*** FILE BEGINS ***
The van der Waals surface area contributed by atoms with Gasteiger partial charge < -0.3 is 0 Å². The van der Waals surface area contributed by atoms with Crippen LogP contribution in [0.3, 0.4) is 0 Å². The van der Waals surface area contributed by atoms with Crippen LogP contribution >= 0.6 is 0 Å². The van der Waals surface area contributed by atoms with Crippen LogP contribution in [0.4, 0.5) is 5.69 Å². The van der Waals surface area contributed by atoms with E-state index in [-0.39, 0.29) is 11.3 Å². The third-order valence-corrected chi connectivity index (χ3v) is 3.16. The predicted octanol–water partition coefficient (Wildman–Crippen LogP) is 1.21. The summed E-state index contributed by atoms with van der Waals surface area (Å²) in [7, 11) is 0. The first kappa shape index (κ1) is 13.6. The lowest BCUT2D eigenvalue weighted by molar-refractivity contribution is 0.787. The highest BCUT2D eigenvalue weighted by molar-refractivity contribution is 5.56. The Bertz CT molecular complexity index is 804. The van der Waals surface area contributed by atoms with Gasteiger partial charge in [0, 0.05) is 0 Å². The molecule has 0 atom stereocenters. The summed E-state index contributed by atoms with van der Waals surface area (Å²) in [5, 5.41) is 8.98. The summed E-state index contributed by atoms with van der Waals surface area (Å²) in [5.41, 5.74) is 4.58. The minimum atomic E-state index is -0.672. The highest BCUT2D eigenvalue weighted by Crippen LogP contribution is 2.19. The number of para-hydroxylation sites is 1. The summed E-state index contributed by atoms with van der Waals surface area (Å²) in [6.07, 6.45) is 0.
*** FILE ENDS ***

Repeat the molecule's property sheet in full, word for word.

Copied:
The van der Waals surface area contributed by atoms with Gasteiger partial charge < -0.3 is 0 Å². The van der Waals surface area contributed by atoms with Crippen LogP contribution in [0.3, 0.4) is 0 Å². The van der Waals surface area contributed by atoms with Crippen LogP contribution >= 0.6 is 0 Å². The van der Waals surface area contributed by atoms with Crippen LogP contribution in [0.4, 0.5) is 5.69 Å². The van der Waals surface area contributed by atoms with E-state index in [-0.39, 0.29) is 11.3 Å². The third-order valence-corrected chi connectivity index (χ3v) is 3.16. The predicted octanol–water partition coefficient (Wildman–Crippen LogP) is 1.21. The summed E-state index contributed by atoms with van der Waals surface area (Å²) in [7, 11) is 0. The first kappa shape index (κ1) is 13.6. The lowest BCUT2D eigenvalue weighted by molar-refractivity contribution is 0.787. The highest BCUT2D eigenvalue weighted by molar-refractivity contribution is 5.56. The Bertz CT molecular complexity index is 804. The van der Waals surface area contributed by atoms with Gasteiger partial charge in [0, 0.05) is 0 Å². The molecule has 0 atom stereocenters. The summed E-state index contributed by atoms with van der Waals surface area (Å²) in [5, 5.41) is 8.98. The summed E-state index contributed by atoms with van der Waals surface area (Å²) in [5.41, 5.74) is 4.58. The minimum atomic E-state index is -0.672. The highest BCUT2D eigenvalue weighted by Crippen LogP contribution is 2.19. The number of para-hydroxylation sites is 1. The summed E-state index contributed by atoms with van der Waals surface area (Å²) in [6.07, 6.45) is 0.